DNA Testing in Genealogy
Genealogy appeals to one of the more basic needs that we as human beings have. The need to belong is identified as one of those needs which touch all humanity in Maslow’s hierarchy for those of you who have some training in medicine.
Genealogy permits you to find out where you belong. At one time genealogy was considered to be a hobby that only unmarried old aunts engaged in,or elderly widowers with no real life. Fortunately that’s no longer the case and some of the brightest minds in the world work to unravel the mystery of our heritages. Likewise, some of the most brilliant geneticists have also entered the fray, to lend us their expertise in the medical field.
In recent decades, with the advent of mass means and lowered cost in travel, or in cross country moves, but particularly in the pioneer and gold rush era, Americans have in many cases, lost their roots and now are seeking to find them again. In some cases only medical research can make that possible, once we’ve hit a dead end so far as paper trails are concerned.
This is where genetics, and DNA testing come into play. The first major DNA testing became available in the mid 80’s and was primarily used for things other than human, however within a short time enter mitochondrial DNA testing. This takes a section of bases that are gathered from one of the non-coding areas of the mitochondria that can be found within the cell of every living entity from a plant, to an animal to a man or woman.
This type of DNA is passed on to the offspring literally unchanged by the female of the species to her offspring. ( There are some random mutations that may take place). Both men and women can be tested to see where their own mitochondrial DNA will compare with the CRS, or the Cambridge Reference Sequence, which is the first DNA of this type tested and is now used as the baseline comparison for all others.
By comparison to this DNA, you will perhaps come to know more about your mother, grandmother or great grandmother, including what nationality she was, and from where she originated.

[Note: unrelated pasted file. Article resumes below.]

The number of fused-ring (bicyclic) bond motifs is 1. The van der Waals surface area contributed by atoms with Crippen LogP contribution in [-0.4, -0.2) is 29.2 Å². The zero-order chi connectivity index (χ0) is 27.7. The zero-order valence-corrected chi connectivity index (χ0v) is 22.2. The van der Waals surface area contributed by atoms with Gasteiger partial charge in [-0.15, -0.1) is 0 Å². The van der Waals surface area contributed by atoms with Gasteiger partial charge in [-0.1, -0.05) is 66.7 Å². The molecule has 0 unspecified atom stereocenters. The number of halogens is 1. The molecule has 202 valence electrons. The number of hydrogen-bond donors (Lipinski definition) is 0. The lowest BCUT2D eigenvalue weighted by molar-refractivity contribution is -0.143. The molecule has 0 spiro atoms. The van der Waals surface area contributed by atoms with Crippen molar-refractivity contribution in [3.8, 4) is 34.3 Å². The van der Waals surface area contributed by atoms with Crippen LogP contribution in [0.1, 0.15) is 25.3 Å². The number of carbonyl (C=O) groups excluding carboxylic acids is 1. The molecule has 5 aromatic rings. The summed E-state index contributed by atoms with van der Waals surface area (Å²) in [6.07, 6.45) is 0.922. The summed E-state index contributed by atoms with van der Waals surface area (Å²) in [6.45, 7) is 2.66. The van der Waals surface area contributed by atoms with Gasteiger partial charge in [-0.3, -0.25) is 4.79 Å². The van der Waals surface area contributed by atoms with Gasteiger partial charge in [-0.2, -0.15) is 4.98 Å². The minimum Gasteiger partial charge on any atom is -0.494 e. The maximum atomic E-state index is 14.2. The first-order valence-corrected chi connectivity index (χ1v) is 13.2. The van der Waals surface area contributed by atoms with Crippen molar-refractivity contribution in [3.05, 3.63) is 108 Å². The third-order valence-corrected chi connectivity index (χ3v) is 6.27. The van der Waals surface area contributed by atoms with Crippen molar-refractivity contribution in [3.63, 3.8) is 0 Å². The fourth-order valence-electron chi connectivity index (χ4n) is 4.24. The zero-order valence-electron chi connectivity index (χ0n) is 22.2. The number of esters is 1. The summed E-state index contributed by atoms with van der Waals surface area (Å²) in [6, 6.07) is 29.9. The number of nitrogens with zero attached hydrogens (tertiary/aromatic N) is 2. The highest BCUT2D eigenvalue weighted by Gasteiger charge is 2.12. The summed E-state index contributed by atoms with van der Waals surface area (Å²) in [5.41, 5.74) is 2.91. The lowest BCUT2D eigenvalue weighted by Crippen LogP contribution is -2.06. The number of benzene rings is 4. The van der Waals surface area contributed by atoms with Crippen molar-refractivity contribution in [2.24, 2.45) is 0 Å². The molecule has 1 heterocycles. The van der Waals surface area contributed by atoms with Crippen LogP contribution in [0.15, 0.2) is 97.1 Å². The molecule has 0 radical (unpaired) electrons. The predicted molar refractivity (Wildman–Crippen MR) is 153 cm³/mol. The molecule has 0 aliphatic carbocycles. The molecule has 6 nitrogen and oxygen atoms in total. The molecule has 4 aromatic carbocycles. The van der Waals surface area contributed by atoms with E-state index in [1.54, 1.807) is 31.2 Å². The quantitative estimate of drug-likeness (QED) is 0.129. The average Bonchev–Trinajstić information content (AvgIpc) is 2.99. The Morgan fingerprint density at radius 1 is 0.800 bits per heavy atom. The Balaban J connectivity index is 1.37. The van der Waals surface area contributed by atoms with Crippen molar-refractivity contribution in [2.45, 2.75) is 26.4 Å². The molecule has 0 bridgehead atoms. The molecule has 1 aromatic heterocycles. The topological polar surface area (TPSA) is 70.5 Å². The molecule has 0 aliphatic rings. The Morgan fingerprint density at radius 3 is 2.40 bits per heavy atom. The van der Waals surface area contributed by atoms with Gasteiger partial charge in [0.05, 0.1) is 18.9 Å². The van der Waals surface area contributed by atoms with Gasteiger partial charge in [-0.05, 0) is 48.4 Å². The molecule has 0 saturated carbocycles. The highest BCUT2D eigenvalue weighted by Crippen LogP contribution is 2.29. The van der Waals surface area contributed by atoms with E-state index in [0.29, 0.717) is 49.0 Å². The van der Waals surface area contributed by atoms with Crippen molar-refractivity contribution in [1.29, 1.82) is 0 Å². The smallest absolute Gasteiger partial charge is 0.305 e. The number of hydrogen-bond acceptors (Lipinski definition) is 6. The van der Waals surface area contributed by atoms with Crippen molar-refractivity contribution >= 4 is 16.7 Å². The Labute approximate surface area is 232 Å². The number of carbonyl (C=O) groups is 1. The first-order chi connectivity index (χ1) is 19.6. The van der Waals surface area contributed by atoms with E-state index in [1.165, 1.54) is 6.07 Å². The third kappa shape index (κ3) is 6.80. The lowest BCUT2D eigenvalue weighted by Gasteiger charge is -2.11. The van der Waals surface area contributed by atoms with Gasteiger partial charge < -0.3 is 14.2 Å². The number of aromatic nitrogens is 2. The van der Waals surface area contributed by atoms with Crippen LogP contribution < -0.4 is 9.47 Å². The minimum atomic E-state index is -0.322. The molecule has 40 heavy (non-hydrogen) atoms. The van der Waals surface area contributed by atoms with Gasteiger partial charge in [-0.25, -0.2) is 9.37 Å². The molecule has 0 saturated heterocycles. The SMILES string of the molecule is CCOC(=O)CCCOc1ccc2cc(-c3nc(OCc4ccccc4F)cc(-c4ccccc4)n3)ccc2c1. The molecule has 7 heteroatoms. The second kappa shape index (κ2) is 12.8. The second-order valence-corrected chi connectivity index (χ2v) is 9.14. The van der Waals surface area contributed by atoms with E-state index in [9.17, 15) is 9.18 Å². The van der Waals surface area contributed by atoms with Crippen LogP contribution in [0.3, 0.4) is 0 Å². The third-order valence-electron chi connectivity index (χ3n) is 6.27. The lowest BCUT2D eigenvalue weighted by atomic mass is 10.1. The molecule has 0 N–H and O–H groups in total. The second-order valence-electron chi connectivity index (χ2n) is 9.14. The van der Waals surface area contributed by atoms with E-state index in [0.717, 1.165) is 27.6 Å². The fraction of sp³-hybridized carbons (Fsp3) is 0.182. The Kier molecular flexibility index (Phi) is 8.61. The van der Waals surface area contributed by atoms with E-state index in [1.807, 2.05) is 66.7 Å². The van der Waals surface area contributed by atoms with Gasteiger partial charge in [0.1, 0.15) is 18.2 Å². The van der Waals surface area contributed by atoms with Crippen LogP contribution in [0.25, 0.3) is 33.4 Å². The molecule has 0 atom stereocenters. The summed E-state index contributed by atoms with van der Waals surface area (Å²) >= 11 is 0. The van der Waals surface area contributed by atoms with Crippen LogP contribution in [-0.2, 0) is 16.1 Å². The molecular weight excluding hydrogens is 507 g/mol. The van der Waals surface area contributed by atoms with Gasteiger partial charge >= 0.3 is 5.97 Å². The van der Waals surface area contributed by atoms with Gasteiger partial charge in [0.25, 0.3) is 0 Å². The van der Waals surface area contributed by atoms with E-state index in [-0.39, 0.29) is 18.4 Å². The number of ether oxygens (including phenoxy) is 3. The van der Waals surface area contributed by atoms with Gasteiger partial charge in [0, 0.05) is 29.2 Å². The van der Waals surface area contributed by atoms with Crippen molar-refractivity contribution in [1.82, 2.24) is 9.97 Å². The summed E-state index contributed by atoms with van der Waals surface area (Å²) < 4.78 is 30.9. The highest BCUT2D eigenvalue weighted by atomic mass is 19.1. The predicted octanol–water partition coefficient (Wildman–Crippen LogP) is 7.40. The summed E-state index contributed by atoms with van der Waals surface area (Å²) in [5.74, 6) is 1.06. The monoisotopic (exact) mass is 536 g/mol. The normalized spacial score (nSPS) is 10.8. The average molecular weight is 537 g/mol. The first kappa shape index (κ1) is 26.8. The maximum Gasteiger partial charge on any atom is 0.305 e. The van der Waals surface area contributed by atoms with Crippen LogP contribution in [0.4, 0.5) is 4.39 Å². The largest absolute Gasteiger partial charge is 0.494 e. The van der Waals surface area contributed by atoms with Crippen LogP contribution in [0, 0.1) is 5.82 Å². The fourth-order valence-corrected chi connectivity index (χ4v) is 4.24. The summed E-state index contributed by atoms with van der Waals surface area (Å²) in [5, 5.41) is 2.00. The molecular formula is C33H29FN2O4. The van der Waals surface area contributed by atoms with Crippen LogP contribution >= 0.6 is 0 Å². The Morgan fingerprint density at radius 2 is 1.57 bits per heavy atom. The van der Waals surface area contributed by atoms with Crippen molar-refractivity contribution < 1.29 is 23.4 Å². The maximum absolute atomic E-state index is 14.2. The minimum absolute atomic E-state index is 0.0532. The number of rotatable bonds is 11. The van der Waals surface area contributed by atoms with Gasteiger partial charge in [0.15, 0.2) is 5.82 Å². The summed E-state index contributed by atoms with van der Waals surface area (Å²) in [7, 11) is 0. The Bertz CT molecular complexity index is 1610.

A great deal of the early works in DNA tested were the result of the work of Dr. Brian Sykes a fellow from Oxford University who learned to take the data and unravel what it meant, including finding that the various types were lying in clusters which he termed the Seven Daughters of Eve, and based on their alphabetical code, he gave each cluster a name T, H, X, U, V, J and K + Tara, Ursula, Xenia, Helena, Velda, Jasmine and Katrine.
Now, at this time, many years later, more and more “daughters” have entered the playing field, and been identified as more testing took place. Science can now rebuild a family tree from the methods these groups branch away from the original mother, ( scientists say lived in Africa sometime between 70,000 and 150,000 years ago). One of the things which have benefited us all greatly in the study of DNA as well as genealogy is the Human Genome Project which gave us the ability to do DNA studies faster and better.
Essentially how DNA research works for us is that your Y Chromosome is passed from father to son and will remain literally unchanged for several hundred years in the pasting. The minute mutations that do take place are called markers, which help the geneticist to regrow our family tree. They can do so remarkably accurately and with far greater speed than could be done even ten years ago. This can be an incredible help to the genealogist or the family member who truly wants to know more but seems to have hit a brick wall in their research.
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Companies such as one in Houston Texas, called Family Tree DNA offer this service, however in some cases, the companies are not as entirely accurate as you might wish them to be and some will ask that you sign a statement that you have no recourse if the information you receive is not to your liking or not what you might have expected.
Genealogist have a hot new tool in their arsenal to assist them with finding the family tree and those who are curious, or think they may know, but have no way to confirm where their family came from, or what nationality they are can, for a fee, find out the answers to their questions.
In some cases, the hype that DNA companies toss out is more than is necessarily delivered, however DNA is new, cutting edge technology that is going to be quite important in the genealogists tool chest.
However, says a professional genealogist Tony Burroughs, from Chicago, “ You’re not going to discover your entire family tree from a little spit on a cotton swab.” Burroughs, who is himself the author of the book, “Black Roots: A Beginners Guide to Tracing the African American Family Tree” just states for the record that although it may be very helpful, that DNA will never be able to replace old fashioned work.
That being said, the science itself according to everyone who has an opinion, is sound and will be helpful to those of us who find outself without the wherewithal to find any more answers.
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